Conversation of Gentlemen also employs sound in an interactive sculptural installation of two historically inspired gentlemen's garments created from laser engraved and digitally printed microfibre. The ‘figures’ are physically and visually connected by sound activated electro-luminescent wire and micro speakers embedded in the garments that respond to the interaction of the audience as they circumnavigate the work. As the visitor encounters the Gentlemen, the connecting wire transmits a glowing cascade of colour between them. An intimate conversation commences with projected voice and ambient sound that adds to the conception of the psyche as a playground for subtle nuances, for introspection, for memories. The Gentlemen are reminiscent of the ambiguous Wildean Dandy with their shocking wit, always in need of an audience to display their charm and otherness.[5]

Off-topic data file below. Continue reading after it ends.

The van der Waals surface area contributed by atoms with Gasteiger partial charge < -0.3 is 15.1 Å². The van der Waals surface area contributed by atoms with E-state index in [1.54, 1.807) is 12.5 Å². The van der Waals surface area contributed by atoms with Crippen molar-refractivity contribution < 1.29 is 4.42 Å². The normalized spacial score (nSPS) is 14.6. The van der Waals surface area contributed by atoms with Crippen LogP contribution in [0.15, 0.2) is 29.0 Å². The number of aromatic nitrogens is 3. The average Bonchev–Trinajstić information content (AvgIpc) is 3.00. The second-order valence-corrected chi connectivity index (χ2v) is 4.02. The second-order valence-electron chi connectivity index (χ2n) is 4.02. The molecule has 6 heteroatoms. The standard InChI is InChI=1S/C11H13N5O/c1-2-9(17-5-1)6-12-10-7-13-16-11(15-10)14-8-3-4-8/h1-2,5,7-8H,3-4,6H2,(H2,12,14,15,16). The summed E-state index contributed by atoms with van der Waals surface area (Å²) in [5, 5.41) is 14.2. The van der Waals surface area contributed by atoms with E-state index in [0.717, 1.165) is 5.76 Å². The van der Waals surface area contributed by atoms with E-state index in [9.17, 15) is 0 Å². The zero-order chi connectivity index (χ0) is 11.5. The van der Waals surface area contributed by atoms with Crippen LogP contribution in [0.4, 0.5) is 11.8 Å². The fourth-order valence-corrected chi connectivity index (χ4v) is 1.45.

Laundry of the Terminal Psyche presents the dichotomy of masculinity through contrasts of the vigorous body and one that is flawed. The queer body is already marked as different and like discarded laundry it is seen as being soiled but also as being dangerous. The rampantly violent and visually explosive romp of the zombie battle is countered by the interplay of several images of men as contemplative, broody, melancholic, damaged and erased. There is nothing reparative about these pictures that place the masculine body in states of solitude, of internal anxiety or external danger. The damage cannot be undone. In the series Momentary Erasure, the tightly contained and cropped figures merge into the fabric of the canvas, camouflaged by the textural markings of the flora that one sees repeated throughout the installation. They have become part of the internal depths of the psyche, they look inward, and the tension between immersion and exclusion becomes palpable in front of these works.